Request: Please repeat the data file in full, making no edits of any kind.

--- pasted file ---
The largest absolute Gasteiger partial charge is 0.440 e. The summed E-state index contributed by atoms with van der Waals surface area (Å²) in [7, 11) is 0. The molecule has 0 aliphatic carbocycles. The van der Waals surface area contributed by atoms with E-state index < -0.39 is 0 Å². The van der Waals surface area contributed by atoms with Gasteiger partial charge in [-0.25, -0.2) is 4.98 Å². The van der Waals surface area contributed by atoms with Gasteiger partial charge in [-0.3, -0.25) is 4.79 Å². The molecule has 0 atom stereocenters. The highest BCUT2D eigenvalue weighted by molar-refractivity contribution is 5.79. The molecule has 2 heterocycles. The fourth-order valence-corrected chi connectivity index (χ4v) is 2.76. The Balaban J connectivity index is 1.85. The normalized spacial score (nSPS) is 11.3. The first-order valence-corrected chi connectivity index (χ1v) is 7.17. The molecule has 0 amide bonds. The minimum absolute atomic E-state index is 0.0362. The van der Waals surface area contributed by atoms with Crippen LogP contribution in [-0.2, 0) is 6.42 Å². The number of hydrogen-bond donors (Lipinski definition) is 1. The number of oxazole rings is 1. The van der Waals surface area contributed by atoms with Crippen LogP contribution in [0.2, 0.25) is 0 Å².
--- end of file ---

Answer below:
The largest absolute Gasteiger partial charge is 0.440 e. The summed E-state index contributed by atoms with van der Waals surface area (Å²) in [7, 11) is 0. The molecule has 0 aliphatic carbocycles. The van der Waals surface area contributed by atoms with E-state index < -0.39 is 0 Å². The van der Waals surface area contributed by atoms with Gasteiger partial charge in [-0.25, -0.2) is 4.98 Å². The van der Waals surface area contributed by atoms with Gasteiger partial charge in [-0.3, -0.25) is 4.79 Å². The molecule has 0 atom stereocenters. The highest BCUT2D eigenvalue weighted by molar-refractivity contribution is 5.79. The molecule has 2 heterocycles. The fourth-order valence-corrected chi connectivity index (χ4v) is 2.76. The Balaban J connectivity index is 1.85. The normalized spacial score (nSPS) is 11.3. The first-order valence-corrected chi connectivity index (χ1v) is 7.17. The molecule has 0 amide bonds. The minimum absolute atomic E-state index is 0.0362. The van der Waals surface area contributed by atoms with Crippen LogP contribution in [-0.2, 0) is 6.42 Å². The number of hydrogen-bond donors (Lipinski definition) is 1. The number of oxazole rings is 1. The van der Waals surface area contributed by atoms with Crippen LogP contribution in [0.2, 0.25) is 0 Å².